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Forget knives and forks

Tear off a piece of injera and enjoy some real Ethiopian hospitality.

    Eginsu Meyer prepares an Ethiopian feast
    Eginsu Meyer prepares an Ethiopian feast

    When I moved back to Israel after a stint spent working in England,
I was determined to carry on sharing the culture and the cooking from my homeland, Ethiopia.

    During my four years as an Israeli emissary
in London, the Jewish community loved hearing about my family’s background, so I opened up my flat in Netanya to tourists from the Diaspora for them to experience Ethiopian-Jewish home hospitality.

    Today there are around 140,000 Jews of Ethiopian origin in Israel. We have a unique cultural and religious tradition. What makes visiting an Ethiopian Jewish home so different is seeing and feeling the continued strong presence of values of a bygone era.

    But, of course, we are all Jewish and the way we connect is… food.

    I prepare all sorts of foods cooked on the stove. As the wafting aroma of the slow-cooked dishes fills the room, I bring to the table a very large plate on which I place a thin, flat bread called injera. This bread is the basis of any Ethiopian meal. Injera is made with teff, a special grain native to Ethiopia. Not only is it tasty but it is extremely healthy and even gluten-free. In recent years the world has discovered our secret, and teff has become known as one of the ultimate superfoods.

    I arrange all the different stews, sauces, meats and vegetables on the injera. The presentation always looks amazing, and I love to see the look in the eyes of my guests when they see the feast in front of them.

    Eating in an Ethiopian household is a truly collaborative affair. There are no knives and forks, and we all eat together from the large plate at the centre of the table. Using your right hand, you break off part of the injera and scoop up whichever of the sauces, meats or vegetables you want.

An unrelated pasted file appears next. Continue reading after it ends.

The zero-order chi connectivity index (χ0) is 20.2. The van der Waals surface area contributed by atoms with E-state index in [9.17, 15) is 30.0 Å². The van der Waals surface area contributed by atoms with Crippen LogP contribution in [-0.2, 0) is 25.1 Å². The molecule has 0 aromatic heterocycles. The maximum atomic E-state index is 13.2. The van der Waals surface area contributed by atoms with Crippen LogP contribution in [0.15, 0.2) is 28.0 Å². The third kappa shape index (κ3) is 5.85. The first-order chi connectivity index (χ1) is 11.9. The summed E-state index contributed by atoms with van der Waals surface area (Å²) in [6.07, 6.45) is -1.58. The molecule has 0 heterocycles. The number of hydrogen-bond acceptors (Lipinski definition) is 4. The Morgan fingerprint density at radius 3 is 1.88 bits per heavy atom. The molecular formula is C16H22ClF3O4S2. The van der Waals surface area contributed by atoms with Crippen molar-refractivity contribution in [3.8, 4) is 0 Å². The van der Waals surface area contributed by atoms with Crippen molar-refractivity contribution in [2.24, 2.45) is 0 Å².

If there’s something on the other side you can’t reach, ask someone to scoop it up and feed you. In Ethiopian culture, creating the perfect mouthful and feeding another is a way of expressing love. As we share the delicious food, we talk about life, love, our differences and the things we have in common. I also share with my guests memories of life in our village in Ethiopia.

    From my time in the UK and from my British-born husband, Joel, and from my daughters Eliya and Lishan, I know how important dessert is. However, in Ethiopian culture eating something sweet after a meal is not common. Instead, it is coffee time.

    I roast the coffee beans over the fire and bring the crackling pan over to the guests. This is the beginning of the traditional Ethiopian coffee ceremony — the buna. We drink three cups, poured in the traditional way, high above the glass. I also serve Ethiopian snacks such as dabo — warm, home-baked Ethiopian bread. As we relax, drink and eat (even more) together, it is time to tell my family’s own story.

    I am one of 10 children, all born in Ethiopia. Jews have been in Ethiopia for more than two and a half millennia. We always dreamed of one day returning home to Jerusalem — to Israel.

    My grandfather was a Kes — a wise and learned religious leader of the Jewish community. Each Shabbat he would gather us all together for stories about Jerusalem and he’d tell us how it was our true home.

    My father was head of our village and secretly helped many people to flee Ethiopia for a new life in Israel. Later on, he became a prisoner of Zion — thrown in jail, tortured and threatened with death for his beliefs and actions.

    The story of our arrival to Israel is one of suffering, sorrow and sacrifice, but also one of struggle, determination and belief. Each time I relate the story, I become prouder of our heritage and tradition. 

     

    Eginsu’s House, currently located in Netanya, will soon be moving to Harish. Find details on Facebook via @eginsushouse

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